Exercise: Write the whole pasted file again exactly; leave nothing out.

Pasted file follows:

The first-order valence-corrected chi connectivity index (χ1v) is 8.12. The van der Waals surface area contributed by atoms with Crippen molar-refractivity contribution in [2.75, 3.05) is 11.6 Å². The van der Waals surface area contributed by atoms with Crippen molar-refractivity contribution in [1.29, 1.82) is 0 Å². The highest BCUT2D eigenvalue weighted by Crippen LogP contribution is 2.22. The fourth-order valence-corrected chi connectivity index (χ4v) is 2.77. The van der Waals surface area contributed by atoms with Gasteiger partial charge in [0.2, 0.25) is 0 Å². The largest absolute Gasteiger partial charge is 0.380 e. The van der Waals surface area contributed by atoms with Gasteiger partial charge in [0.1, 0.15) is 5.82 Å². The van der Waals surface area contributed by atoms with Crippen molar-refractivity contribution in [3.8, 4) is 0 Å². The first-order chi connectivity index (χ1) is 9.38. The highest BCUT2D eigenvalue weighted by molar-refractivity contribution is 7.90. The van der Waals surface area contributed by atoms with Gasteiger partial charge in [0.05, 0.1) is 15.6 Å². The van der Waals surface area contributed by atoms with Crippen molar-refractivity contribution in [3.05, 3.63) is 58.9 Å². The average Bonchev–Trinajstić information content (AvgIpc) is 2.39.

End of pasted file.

The first-order valence-corrected chi connectivity index (χ1v) is 8.12. The van der Waals surface area contributed by atoms with Crippen molar-refractivity contribution in [2.75, 3.05) is 11.6 Å². The van der Waals surface area contributed by atoms with Crippen molar-refractivity contribution in [1.29, 1.82) is 0 Å². The highest BCUT2D eigenvalue weighted by Crippen LogP contribution is 2.22. The fourth-order valence-corrected chi connectivity index (χ4v) is 2.77. The van der Waals surface area contributed by atoms with Gasteiger partial charge in [0.2, 0.25) is 0 Å². The largest absolute Gasteiger partial charge is 0.380 e. The van der Waals surface area contributed by atoms with Gasteiger partial charge in [0.1, 0.15) is 5.82 Å². The van der Waals surface area contributed by atoms with Crippen molar-refractivity contribution in [3.8, 4) is 0 Å². The first-order chi connectivity index (χ1) is 9.38. The highest BCUT2D eigenvalue weighted by molar-refractivity contribution is 7.90. The van der Waals surface area contributed by atoms with Gasteiger partial charge in [0.05, 0.1) is 15.6 Å². The van der Waals surface area contributed by atoms with Crippen molar-refractivity contribution in [3.05, 3.63) is 58.9 Å². The average Bonchev–Trinajstić information content (AvgIpc) is 2.39.